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Wild coffee beans are now endangered

Wild coffee beans are now endangered

nolisoli brewing coffee beans

All things considered, 2019 has had a dismal start within the context of wildlife protection. Just last week we saw giraffes officially listed as endangered. This week, we’ve received news of another beloved thing becoming endangered, and this may hit a little closer to home for people who need a cup of joe every morning to stay alive (so basically, most of the workforce). Wild coffee beans are now endangered.

Just a quick refresher: Arabica is the most popular coffee bean in the world. It makes up 70 percent of coffee production, and many people consider it far superior to other beans. We grow it locally too, most notably in the Cordilleras and Mindanao, but these aren’t local crops. In fact, the bean only grows in two countries: Ethiopia and South Sudan.

Sadly, arabica as well as 60 percent of other coffee bean types have now been found endangered, according to this study conducted by the Royal Botanic Gardens, Kew. It was commisioned by the International Union for Conservation of Nature, which is in charge of the global Red List of threatened species.

A huge reason for this is climate change. Because of the world’s changing weather patterns brought about by so, so much pollution, many plants, unable to keep up, are dying. Many of the areas that used to be viable for them to grow on just aren’t anymore. And if you know anything about arabica production, you’d know that arabica is a particularly fussy crop, and it needs specific conditions in order to grow.

Another reason is more social in nature: deforestation. We’ve seen it happening everywhere. Land is being stripped of its trees; the National Geographic reported that if the current rates of deforestation continues, we won’t have any more rain forests. The two South African countries where many coffee beans naturally grow are no different. There are many protected areas for crops, but “a lot of those protected areas are still under threat from deforestation and encroachment, so it doesn’t mean they are secure,” Aaron Davis, head of coffee research at Kew, told AFP.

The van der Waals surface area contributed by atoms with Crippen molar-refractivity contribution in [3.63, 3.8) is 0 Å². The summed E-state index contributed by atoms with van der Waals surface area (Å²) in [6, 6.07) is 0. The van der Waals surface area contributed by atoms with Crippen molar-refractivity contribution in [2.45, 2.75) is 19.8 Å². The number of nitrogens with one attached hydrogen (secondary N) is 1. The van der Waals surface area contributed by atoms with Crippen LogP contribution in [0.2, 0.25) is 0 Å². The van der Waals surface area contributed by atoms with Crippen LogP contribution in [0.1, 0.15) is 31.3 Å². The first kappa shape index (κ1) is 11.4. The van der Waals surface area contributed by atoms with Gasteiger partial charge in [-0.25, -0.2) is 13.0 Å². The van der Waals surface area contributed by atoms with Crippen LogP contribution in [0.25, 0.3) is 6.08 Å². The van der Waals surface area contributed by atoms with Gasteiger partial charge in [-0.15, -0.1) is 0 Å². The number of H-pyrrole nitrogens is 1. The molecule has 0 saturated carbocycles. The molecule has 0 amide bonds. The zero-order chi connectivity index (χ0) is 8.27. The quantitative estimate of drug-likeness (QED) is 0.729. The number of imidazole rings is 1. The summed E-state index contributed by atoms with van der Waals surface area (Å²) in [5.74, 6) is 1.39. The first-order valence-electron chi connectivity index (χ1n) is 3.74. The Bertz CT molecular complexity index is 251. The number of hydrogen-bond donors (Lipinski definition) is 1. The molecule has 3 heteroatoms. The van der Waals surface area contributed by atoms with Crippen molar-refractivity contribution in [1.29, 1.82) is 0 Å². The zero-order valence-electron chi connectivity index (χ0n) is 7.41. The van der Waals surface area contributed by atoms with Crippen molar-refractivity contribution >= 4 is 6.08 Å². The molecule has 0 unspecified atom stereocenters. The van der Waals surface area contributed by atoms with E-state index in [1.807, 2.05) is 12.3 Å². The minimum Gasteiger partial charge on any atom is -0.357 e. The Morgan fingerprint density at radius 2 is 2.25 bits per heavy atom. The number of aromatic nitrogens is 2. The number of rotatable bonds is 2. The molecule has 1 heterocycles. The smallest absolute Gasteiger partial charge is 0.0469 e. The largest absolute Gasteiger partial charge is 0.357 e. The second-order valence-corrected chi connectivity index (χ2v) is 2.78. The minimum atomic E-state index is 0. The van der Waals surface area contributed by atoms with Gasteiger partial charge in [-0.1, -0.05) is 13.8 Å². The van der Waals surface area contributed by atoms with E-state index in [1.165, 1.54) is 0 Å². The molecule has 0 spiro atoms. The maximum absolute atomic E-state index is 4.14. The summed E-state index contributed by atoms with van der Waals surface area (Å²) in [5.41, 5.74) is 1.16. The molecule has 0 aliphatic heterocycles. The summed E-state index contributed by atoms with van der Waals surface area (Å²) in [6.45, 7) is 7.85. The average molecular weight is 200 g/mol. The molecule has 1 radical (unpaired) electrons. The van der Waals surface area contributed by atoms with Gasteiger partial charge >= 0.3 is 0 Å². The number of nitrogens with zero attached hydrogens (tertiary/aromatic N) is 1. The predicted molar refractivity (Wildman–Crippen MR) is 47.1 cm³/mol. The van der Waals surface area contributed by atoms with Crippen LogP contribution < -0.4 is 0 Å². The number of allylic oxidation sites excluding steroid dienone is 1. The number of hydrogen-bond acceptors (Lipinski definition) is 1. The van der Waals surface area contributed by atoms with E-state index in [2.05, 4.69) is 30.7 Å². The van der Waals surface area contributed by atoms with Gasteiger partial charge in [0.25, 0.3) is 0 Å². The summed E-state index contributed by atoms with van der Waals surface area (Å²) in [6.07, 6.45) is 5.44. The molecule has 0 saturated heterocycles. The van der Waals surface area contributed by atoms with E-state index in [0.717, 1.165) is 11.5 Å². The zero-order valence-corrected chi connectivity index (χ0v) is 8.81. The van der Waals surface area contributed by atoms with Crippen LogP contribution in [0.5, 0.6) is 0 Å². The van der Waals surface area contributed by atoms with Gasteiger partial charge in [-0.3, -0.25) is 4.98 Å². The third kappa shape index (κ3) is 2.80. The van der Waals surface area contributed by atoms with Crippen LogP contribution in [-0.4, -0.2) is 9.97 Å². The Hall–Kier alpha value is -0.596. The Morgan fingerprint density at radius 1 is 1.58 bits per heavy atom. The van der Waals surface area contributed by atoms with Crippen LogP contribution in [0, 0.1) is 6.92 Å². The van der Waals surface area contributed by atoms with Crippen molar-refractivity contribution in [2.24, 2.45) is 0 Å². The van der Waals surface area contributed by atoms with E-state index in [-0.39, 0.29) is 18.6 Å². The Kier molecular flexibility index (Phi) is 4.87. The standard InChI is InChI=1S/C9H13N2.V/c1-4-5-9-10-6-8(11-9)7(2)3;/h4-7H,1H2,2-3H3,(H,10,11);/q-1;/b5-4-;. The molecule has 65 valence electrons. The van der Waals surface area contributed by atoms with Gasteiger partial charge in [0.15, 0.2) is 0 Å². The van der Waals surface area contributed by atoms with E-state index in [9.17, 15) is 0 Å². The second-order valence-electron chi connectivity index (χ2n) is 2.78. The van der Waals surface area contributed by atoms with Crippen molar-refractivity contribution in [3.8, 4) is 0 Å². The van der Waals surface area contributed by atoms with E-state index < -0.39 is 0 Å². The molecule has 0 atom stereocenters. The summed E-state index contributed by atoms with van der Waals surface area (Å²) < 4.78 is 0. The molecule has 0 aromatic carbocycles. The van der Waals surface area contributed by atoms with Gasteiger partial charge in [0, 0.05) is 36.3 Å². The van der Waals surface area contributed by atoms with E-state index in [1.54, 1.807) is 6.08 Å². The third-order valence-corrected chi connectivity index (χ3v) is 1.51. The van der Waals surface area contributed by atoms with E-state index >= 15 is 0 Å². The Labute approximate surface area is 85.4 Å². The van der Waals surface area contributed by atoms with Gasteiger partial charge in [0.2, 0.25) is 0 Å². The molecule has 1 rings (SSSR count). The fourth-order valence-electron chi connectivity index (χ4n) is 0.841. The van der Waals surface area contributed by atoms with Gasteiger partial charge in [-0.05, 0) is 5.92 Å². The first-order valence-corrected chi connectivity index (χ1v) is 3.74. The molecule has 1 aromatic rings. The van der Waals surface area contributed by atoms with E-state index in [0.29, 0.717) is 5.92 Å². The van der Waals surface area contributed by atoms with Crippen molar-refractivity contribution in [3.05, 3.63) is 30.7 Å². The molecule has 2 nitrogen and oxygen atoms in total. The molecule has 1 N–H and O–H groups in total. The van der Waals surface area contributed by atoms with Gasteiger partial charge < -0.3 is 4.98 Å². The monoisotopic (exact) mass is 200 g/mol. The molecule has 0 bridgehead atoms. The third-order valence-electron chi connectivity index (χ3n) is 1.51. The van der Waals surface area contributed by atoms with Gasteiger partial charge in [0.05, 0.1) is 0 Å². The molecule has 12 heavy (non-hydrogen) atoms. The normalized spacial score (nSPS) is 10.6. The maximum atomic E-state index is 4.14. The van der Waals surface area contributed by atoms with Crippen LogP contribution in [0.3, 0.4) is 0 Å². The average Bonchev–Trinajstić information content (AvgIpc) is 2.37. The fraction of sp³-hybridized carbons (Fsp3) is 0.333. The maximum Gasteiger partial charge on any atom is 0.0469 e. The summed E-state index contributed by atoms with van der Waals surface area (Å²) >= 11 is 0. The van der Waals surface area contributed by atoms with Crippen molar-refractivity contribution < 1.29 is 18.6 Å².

What’s worse is that the people who will be hit by it the most are the farmers themselves. Ethiopian coffee farmers are already mired in poverty, and the loss of wild coffee beans directly affects their livelihood, making things worse. This is why they’re been described as “on the front lines of climate change,” since they are the first people to be greatly affected by it.

exchange alley decaf coffee
Our coffee experience is going to drastically change if nothing is done to protect wild coffee beans. Photo courtesy of Javi Lobregat

You might ask: so what if coffee becomes extinct in the wild? The cultivated varieties are still fine, right? Not quite. As the BBC (way back in 2015, because researchers were already worried about the status of wild coffee then) notes, wild coffee varieties are needed to ensure the genetic diversity of crops. If a plant type isn’t genetically diverse, it’s more susceptible to disease. Think of it like inbreeding: If all crops stem from the same plant, there won’t be a genetic diversity, and qualities that make the plant weaker will be passed on.

The BBC article also stresses that coffee “has its foe” in the form of coffee leaf rust. It’s a type of fungi that causes a plant leaf to yellow (thus “rust”) and drop, making the plant unable to generate a crop. This has wiped out many plantations. The Philippines, in particular, was badly hit by it in the late 1900s. At the time, the country was a leading exporter of coffee beans, but the fungi virtually destroyed all of the coffee trees we had. By the time the country recovered, we already lost our title as the leading world producer.

So there you go. We all know that the effects of climate change is catastrophic (we even have a deadline to change before the effects become permanent!), and this is just an example of how our irresponsible actions towards the environment is hurting us. Fun.


Featured photo courtesy of Pixabay

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Writer: ZOFIYA ACOSTA © 2020. Hinge Inquirer Publications, Inc.